What My Depression Taught Me About Entrepreneurship !

(Image Credits : Entrepreneur.com)

(Image Credits : Entrepreneur.com)

This article is about my learnings from my ex: Depression. It was a pretty long relationship but now we have finally broken up(or atleast I suppose). I was diagnosed with Dysthymia a year ago and have been getting treated for the same. Dysthymia is a chronic and persistent state of helplessness and inability to do the things you like the most. I want to be an entrepreneur some day. These are the things that depression taught me which I believe will help me in my entrepreneurial journey in the future.

Lesson 1: To rise after each miserable failure.

I could never get a grip of the prominence of those stories we have come across since our childhood like the story of Edison’s 1000 failed attempt at finding the correct material for the filament or about J.K Rowling and how her story was rejected by 12 publication houses before becoming the most loved Harry Potter series.

I understood it only after experiencing it myself, the difficulty in getting up after each lapse, to be normal after each and every break down. The thing that hurts the most is that you sort of feel afraid of becoming normal because you know that you will collapse soon, so it is soothing to never rise.But you need to stand up because…

Lesson 2: Quitting is not an option.

Going into depression and coming out of it has taught me that quitting is not an option.More importantly, there is no reason for anyone to quit. There is always light at the end of the tunnel. Things always get better. The difficult times are only a passing phase.

Similarly, we all have heard a lot of stories about how many great entrepreneurs have failed in their first venture but did not give up and still tried with either a new idea or after gaining more experience.My relationship with depression has taught me that in my entrepreneurial journey as well, there will be times when things will be difficult and will make me feel that quitting is an easier option, but I know now that it is not an option, there will be better times ahead.

Lesson 3: Importance of self confidence.

To believe in yourself is something easier said than done when odds are against you. But that doesn’t give you the option to escape because “Quitting is not an option”. Your only way out is to believe in yourself. If you don’t trust yourself then no one will. This is the biggest lesson for an ambitious entrepreneur because when you have to sell your ideas, you have to believe in them first.

Lesson 4: Necessity to explain.

Depression is not a “mood issue” and it need not have a cause to onset. It can happen to anyone and at anytime. The problem is that no one understands what depression really is all about and this has led to a number of myths to be associated with it. As a person who has been through this phase, I know that I have to take all the effort to clear the myths around depression so that people change the way they look at anyone suffering from depression.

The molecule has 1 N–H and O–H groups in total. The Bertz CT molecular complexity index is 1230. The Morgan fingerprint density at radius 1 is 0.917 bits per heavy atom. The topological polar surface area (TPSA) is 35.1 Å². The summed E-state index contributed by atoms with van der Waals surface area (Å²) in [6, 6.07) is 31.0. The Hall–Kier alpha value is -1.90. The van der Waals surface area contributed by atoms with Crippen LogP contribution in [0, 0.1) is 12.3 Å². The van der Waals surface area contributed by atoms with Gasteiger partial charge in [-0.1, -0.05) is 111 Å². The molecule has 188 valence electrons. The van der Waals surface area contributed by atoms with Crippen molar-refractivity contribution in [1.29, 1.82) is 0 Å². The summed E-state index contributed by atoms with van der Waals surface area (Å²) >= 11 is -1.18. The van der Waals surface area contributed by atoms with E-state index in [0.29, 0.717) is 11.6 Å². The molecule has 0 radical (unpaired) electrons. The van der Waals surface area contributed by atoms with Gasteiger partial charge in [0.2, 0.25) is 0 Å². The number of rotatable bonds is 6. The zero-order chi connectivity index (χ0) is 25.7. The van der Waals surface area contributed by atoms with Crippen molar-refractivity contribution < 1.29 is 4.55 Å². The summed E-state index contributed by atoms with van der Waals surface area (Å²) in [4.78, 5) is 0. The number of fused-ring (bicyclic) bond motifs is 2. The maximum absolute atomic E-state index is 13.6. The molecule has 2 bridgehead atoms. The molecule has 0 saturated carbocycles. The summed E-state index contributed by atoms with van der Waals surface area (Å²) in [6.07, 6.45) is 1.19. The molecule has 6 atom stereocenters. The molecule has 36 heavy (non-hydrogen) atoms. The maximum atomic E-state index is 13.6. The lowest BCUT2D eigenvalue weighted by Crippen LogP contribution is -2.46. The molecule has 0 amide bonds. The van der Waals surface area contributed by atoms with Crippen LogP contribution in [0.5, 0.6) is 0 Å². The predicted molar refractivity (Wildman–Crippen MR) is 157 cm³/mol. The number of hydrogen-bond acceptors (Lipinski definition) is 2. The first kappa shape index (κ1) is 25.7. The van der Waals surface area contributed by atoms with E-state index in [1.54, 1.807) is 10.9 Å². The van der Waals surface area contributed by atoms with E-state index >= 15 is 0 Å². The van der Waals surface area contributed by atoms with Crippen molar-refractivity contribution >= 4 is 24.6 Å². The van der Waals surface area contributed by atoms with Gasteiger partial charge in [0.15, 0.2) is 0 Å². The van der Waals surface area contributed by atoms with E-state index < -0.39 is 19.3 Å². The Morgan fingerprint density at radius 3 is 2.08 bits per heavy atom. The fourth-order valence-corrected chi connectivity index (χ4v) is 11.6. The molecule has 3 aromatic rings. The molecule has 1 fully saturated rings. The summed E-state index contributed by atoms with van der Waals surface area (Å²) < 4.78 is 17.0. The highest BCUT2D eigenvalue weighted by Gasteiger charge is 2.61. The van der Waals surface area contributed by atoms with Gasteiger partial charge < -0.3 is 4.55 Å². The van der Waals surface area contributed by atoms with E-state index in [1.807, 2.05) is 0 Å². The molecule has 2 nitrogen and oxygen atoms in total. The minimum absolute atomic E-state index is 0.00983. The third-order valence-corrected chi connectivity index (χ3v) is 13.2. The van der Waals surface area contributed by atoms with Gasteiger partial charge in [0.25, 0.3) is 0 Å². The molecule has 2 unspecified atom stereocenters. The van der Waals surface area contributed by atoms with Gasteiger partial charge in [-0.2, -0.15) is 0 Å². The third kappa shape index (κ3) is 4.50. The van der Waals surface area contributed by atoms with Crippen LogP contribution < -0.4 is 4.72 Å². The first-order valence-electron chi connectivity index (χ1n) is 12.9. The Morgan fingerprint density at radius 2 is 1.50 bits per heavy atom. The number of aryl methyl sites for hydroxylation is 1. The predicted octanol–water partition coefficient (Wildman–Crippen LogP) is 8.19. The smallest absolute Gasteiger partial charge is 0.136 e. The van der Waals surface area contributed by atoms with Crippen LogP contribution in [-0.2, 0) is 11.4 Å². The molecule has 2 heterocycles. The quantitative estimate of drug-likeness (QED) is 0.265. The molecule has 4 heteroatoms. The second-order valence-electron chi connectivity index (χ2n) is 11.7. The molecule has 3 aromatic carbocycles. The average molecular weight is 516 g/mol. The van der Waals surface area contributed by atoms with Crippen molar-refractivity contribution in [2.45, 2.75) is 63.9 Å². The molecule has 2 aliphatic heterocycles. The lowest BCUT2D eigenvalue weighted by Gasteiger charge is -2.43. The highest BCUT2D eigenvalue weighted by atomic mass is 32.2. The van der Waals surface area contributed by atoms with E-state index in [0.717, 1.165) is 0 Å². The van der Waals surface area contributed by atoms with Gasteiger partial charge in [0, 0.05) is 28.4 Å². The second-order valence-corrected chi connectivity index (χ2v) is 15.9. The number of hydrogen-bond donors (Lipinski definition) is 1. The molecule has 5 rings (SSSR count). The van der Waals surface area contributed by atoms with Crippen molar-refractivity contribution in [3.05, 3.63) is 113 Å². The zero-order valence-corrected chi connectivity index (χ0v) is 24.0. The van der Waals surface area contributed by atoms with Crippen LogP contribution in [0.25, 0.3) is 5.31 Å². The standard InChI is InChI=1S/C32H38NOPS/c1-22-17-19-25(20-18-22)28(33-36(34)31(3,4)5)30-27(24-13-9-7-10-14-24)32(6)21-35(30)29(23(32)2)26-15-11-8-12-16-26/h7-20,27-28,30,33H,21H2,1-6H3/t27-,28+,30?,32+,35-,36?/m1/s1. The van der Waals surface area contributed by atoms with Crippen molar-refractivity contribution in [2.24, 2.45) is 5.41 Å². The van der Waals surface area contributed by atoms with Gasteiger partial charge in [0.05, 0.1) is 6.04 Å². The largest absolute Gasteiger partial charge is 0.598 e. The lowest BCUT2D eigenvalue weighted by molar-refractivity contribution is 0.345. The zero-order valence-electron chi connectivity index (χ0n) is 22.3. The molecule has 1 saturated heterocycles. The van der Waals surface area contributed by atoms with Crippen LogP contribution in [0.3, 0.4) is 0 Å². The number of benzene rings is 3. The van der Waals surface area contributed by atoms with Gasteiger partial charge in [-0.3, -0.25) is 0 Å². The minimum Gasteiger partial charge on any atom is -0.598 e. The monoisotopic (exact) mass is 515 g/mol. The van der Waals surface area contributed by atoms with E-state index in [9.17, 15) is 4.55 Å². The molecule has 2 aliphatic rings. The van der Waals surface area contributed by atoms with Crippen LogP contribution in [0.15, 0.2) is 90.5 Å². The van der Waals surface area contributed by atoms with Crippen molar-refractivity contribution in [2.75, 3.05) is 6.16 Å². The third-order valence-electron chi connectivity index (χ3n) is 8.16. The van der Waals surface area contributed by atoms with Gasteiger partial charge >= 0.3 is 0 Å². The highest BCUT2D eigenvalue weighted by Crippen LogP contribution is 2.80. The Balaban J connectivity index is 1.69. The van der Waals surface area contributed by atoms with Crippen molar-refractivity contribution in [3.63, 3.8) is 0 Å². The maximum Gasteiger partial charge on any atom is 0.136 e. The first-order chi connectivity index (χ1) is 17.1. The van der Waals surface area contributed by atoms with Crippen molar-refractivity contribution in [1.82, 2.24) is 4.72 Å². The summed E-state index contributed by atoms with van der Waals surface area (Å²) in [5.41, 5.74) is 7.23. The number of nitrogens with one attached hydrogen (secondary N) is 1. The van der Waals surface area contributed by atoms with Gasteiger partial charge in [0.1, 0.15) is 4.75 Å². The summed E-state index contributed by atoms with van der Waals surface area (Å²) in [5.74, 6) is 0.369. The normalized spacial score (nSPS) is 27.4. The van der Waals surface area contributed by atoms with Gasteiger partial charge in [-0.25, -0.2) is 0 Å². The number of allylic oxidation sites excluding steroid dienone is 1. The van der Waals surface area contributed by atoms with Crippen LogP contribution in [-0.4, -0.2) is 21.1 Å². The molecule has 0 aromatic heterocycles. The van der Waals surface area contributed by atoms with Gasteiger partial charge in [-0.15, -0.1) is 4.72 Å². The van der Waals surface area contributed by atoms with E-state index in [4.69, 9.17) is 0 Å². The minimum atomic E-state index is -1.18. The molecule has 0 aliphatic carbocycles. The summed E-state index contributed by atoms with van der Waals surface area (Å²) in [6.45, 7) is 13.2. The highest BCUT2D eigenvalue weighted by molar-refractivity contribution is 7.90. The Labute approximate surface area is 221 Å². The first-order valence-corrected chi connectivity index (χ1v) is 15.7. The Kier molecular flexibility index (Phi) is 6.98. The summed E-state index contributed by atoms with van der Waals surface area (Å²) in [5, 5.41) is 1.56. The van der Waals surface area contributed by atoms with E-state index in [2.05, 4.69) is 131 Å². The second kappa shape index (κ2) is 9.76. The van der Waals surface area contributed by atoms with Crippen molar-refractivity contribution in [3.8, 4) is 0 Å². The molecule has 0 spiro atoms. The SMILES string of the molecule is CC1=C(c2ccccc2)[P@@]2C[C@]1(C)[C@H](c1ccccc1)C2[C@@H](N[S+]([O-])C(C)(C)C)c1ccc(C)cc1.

Similarly the onus is on the entrepreneur to explain his/her idea to the audience and make them understand the greatness of it. If you fail to do that, you will be left with a number of unclear notions about your product or service talked about in the market.

Lesson 5: Importance of taking help from others.

Depression can not be defeated alone. If you think that it can then it is your ignorance and trust me you’re going to put yourself into a big mess. You need both professional help as well as support from family and friends.

In the context of entrepreneurship you need mentoring from people who have been through this process (VCs or senior entrepreneurs) and also you need to take your family and friends support if you think you can do it without anyone’s support then you’re a fool.

Lesson 6: Being comfortable with being an outcast

The word ‘outcast’ might be too harsh of a word for the situation but I think it still needs to be used because at times you really feel like being an outcast because no one can understand you and make sense of what your doing or saying, but you shall pass through this to because you have a small but strong fortress of yours.

Being an entrepreneur will be similar. The typical questions about why don’t you work for a well known company, you work so hard then why don’t you make a lot of money, when will your venture work – will be inevitable. A lot of people will refer to you as a different breed. You have to be sure of yourself and be ready for this phase.

Lesson 7: Not to be too self critical.

During depression you accuse yourself for all the things that are not your fault. This is because you are being too harsh on yourself. This stresses you and eventually drains you even more.

Same thing applies to your idea. You can’t get a perfect idea on the drawing board on day one. You may even not have the answers to all the questions but you still will have to trust your gut and proceed with conviction. Being to self critical of the idea all the time will only make your pace slower.

Lesson 8 :Things shall get better.

At last I want to say only one thing that is, that nothing in this world is constant everything changes and even the bad times do go. Do not be stingy in terms of using quotes, etc…

This is my favourite quote :

Thanks for reading and all the best for your future endeavors!

(This article is contributed by Arjun Raj. Arjun is currently a student and has successfully battled his phase of  Dysthymia )